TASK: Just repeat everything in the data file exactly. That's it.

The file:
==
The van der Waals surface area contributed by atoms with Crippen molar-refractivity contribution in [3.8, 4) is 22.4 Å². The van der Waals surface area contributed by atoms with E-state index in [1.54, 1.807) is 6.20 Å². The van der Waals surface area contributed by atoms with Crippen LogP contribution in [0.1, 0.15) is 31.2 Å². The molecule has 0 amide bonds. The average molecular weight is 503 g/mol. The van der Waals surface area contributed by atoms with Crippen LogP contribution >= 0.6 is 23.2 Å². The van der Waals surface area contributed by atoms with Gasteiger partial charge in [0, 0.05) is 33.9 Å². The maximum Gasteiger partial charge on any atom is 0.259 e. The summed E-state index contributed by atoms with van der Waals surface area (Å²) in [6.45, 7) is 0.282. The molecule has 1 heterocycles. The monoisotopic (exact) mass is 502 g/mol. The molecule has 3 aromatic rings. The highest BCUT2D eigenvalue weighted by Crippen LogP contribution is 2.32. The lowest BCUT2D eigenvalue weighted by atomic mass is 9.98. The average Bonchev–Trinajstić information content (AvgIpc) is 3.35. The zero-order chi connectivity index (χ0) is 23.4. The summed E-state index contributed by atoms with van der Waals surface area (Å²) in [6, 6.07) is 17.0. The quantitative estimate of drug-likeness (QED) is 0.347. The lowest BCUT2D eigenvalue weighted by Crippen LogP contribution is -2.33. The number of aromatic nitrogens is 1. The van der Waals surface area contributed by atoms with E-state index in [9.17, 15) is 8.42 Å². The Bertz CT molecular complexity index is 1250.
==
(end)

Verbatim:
The van der Waals surface area contributed by atoms with Crippen molar-refractivity contribution in [3.8, 4) is 22.4 Å². The van der Waals surface area contributed by atoms with E-state index in [1.54, 1.807) is 6.20 Å². The van der Waals surface area contributed by atoms with Crippen LogP contribution in [0.1, 0.15) is 31.2 Å². The molecule has 0 amide bonds. The average molecular weight is 503 g/mol. The van der Waals surface area contributed by atoms with Crippen LogP contribution >= 0.6 is 23.2 Å². The van der Waals surface area contributed by atoms with Gasteiger partial charge in [0, 0.05) is 33.9 Å². The maximum Gasteiger partial charge on any atom is 0.259 e. The summed E-state index contributed by atoms with van der Waals surface area (Å²) in [6.45, 7) is 0.282. The molecule has 1 heterocycles. The monoisotopic (exact) mass is 502 g/mol. The molecule has 3 aromatic rings. The highest BCUT2D eigenvalue weighted by Crippen LogP contribution is 2.32. The lowest BCUT2D eigenvalue weighted by atomic mass is 9.98. The average Bonchev–Trinajstić information content (AvgIpc) is 3.35. The zero-order chi connectivity index (χ0) is 23.4. The summed E-state index contributed by atoms with van der Waals surface area (Å²) in [6, 6.07) is 17.0. The quantitative estimate of drug-likeness (QED) is 0.347. The lowest BCUT2D eigenvalue weighted by Crippen LogP contribution is -2.33. The number of aromatic nitrogens is 1. The van der Waals surface area contributed by atoms with E-state index in [9.17, 15) is 8.42 Å². The Bertz CT molecular complexity index is 1250.